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    2. No I haven't, you know some stories from past games might be overdue.. Though I don't have you deft writers touch . I don't think I could pull off a series like "So you want to be evil?" even if I do have some stores on a similar par.
      Also, it's been a long time since I ran an actual dungeon.. I should do that.

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    3. Yes, you should totally do that.

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  3. Not to sound blithe, but it reads to me that you've not taken the time or been given the opportunity to evaluate these games before you sat down, and maybe that's not the best for you or the people you intended to play with.

    That said I'd have a hard time in a game where I was flat out told I couldn't do a thing that was within my character's capabilities. If there are consequences, the GM can tell me and ask if I'm sure. Otherwise, they should remember they handed me a character sheet, not a script.

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    1. "Not to sound blithe, but it reads to me that you've not taken the time or been given the opportunity to evaluate these games before you sat down, and maybe that's not the best for you or the people you intended to play with."

      I can see how you could read it that way.

      My personal rule when it comes to trying new game systems is that I withhold judgement on them until I've made it through three sessions. Then I decide if they're for me or not.

      In the case of the games above I enjoyed the first one until my ability to choose how my character acted was taken from me. The second one I left after I had hatched my seventh plan to kill the monster that was chasing us and was told that we were the prey and the monsters were the hunters and if I didn't like it to GTFO. The third one took away any opportunity for me to defend myself besides cowering in a cupboard while the villain murdered other children. Not my idea of a good time so I left.

      "That said I'd have a hard time in a game where I was flat out told I couldn't do a thing that was within my character's capabilities. If there are consequences, the GM can tell me and ask if I'm sure. Otherwise, they should remember they handed me a character sheet, not a script."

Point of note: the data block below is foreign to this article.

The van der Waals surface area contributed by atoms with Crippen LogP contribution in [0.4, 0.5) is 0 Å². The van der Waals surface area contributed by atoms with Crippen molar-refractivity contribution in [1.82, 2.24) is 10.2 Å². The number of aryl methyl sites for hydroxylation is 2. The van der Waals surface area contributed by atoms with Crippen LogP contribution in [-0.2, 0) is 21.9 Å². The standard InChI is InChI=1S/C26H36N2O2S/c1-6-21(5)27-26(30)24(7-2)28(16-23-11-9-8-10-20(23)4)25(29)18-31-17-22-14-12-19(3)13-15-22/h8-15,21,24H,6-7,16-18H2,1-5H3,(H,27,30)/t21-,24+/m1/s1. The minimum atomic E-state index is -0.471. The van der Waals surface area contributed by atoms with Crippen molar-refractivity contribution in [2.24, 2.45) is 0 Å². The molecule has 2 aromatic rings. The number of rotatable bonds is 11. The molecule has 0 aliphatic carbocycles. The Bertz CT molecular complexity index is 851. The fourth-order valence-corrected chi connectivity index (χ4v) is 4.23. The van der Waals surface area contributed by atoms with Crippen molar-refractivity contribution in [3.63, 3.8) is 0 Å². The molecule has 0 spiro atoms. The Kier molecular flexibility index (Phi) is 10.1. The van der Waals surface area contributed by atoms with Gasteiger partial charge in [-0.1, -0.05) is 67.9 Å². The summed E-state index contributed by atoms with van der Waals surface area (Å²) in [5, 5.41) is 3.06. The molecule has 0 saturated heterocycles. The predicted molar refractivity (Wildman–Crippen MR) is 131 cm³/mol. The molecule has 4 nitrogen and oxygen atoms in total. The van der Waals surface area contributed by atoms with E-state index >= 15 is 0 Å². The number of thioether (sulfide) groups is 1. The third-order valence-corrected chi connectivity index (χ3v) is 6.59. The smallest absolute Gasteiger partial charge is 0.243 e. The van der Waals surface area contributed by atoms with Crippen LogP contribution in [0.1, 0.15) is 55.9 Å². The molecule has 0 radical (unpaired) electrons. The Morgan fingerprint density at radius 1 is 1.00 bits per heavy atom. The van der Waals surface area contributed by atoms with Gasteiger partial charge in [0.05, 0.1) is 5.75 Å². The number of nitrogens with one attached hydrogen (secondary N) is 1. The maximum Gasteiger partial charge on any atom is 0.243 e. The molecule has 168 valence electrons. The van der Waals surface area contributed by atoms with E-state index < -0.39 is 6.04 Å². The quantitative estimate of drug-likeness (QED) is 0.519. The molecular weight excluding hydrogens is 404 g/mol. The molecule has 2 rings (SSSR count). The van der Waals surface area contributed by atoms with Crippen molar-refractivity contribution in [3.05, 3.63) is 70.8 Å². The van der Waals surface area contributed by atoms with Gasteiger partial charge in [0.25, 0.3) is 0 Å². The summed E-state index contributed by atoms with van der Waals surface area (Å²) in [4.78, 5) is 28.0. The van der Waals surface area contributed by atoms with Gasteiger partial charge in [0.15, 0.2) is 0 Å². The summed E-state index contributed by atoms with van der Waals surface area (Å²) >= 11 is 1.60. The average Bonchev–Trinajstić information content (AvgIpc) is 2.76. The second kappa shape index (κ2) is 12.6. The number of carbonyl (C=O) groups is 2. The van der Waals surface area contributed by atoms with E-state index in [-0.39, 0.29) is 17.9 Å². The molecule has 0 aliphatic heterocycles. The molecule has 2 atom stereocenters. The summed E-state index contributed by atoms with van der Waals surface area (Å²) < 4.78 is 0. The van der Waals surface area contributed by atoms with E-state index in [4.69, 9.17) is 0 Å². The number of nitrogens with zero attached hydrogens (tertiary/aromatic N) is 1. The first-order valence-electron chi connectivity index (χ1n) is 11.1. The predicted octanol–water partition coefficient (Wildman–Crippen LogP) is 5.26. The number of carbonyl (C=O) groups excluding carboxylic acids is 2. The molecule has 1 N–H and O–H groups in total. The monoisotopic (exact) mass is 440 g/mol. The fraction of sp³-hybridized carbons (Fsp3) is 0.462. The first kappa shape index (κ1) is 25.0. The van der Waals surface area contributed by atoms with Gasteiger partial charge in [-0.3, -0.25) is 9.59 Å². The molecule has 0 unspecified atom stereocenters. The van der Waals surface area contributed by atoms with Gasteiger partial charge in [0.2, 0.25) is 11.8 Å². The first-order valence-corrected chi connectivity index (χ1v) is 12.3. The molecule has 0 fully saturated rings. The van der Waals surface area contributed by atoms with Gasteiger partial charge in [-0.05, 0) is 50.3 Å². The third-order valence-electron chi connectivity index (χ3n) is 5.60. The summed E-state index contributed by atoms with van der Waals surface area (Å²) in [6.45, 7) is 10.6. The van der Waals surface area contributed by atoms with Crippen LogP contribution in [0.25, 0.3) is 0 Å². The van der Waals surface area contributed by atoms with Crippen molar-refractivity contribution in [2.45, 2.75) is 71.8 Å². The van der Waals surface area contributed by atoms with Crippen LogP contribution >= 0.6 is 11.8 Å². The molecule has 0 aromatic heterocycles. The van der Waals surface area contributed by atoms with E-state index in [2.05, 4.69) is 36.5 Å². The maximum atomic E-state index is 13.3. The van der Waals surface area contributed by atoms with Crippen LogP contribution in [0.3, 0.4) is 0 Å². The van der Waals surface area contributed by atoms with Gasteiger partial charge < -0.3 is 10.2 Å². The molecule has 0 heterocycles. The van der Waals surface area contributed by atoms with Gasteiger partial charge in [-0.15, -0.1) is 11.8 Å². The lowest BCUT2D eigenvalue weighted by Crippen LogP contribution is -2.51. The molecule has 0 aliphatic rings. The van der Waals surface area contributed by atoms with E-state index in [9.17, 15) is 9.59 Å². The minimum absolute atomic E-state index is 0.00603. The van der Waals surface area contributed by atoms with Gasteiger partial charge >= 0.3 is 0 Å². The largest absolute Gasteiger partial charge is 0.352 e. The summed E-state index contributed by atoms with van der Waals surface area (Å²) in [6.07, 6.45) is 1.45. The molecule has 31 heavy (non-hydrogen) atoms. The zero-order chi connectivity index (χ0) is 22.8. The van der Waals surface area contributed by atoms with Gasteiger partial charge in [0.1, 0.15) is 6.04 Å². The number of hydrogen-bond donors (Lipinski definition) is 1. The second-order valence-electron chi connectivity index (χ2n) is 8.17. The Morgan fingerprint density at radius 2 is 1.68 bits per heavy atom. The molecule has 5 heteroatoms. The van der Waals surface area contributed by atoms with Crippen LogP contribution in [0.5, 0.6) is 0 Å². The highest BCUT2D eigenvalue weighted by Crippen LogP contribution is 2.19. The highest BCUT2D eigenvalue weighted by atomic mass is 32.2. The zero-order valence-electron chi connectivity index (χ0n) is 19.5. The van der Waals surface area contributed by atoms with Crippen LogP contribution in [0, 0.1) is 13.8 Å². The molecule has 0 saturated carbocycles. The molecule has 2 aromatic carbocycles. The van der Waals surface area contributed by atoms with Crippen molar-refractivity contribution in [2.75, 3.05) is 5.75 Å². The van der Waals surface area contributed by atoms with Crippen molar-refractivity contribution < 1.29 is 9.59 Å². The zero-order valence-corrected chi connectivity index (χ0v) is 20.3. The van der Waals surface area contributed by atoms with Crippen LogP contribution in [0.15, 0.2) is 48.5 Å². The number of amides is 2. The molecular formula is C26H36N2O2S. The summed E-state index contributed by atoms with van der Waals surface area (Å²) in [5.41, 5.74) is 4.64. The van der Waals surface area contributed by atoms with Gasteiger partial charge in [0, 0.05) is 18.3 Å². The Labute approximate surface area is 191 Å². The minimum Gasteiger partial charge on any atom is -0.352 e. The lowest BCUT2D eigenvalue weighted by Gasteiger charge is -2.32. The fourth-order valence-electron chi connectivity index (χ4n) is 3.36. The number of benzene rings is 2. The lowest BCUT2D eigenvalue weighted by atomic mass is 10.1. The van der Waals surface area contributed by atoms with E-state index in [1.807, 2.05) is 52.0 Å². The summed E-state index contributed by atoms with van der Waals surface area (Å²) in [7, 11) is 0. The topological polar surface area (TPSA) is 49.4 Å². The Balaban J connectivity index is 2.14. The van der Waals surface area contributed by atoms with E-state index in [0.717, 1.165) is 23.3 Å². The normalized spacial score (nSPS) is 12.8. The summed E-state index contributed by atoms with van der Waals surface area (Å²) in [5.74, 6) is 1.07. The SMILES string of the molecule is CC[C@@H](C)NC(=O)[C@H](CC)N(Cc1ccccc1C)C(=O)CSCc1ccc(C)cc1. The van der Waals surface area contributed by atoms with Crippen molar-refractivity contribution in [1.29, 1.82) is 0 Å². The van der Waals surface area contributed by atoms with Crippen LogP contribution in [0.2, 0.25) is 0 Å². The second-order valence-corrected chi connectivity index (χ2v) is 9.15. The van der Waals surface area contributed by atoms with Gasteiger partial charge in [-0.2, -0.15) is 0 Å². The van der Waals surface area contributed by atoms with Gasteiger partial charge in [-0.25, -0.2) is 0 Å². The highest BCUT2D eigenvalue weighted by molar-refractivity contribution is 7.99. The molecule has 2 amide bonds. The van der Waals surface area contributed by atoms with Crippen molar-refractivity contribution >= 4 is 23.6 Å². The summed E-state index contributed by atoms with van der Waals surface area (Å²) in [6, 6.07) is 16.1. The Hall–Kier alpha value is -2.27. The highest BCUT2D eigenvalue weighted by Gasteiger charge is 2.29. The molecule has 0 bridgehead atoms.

And that was the crux of my issue with the three games I discussed in the post.

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  4. I agree - it's important to communicate the kind of game beforehand, otherwise it will inevitably lead to frustration.

    I don't think having an unkillable monster makes a game railroaded, though. That's not been my experience as a DM or a player.

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  5. I've run Chill successfully, and the way I did it was not to create fear, but simply tension. Fear isn't required for horror.
    Meanwhile, limiting player options sounds like railroading, and is the sign of a lack of skill in the GM.
    In all three cases, excellent choices on your part.

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    1. I really need to try out Chill sometime. From what I've heard the system is supposed to be a lot of fun.

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  6. "Meanwhile, limiting player options sounds like railroading, and is the sign of a lack of skill in the GM."

    It can definitely be railroading (and the examples put forward in the post do sound like poor-GMing). However, in principle, it's also possible to have a sandbox with limited player options. As a concrete example, jim pinto's "King for a Day" (*spoiler*) includes an unkillable enemy in a Anglo-Saxon style sandbox. Graham Walmsley's purist scenarios for 'Trail of Cthulhu' would likewise be good examples of where limiting player choice does not equal railroading.

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    1. I need to check out pinto's King for a Day. He's an interesting guy.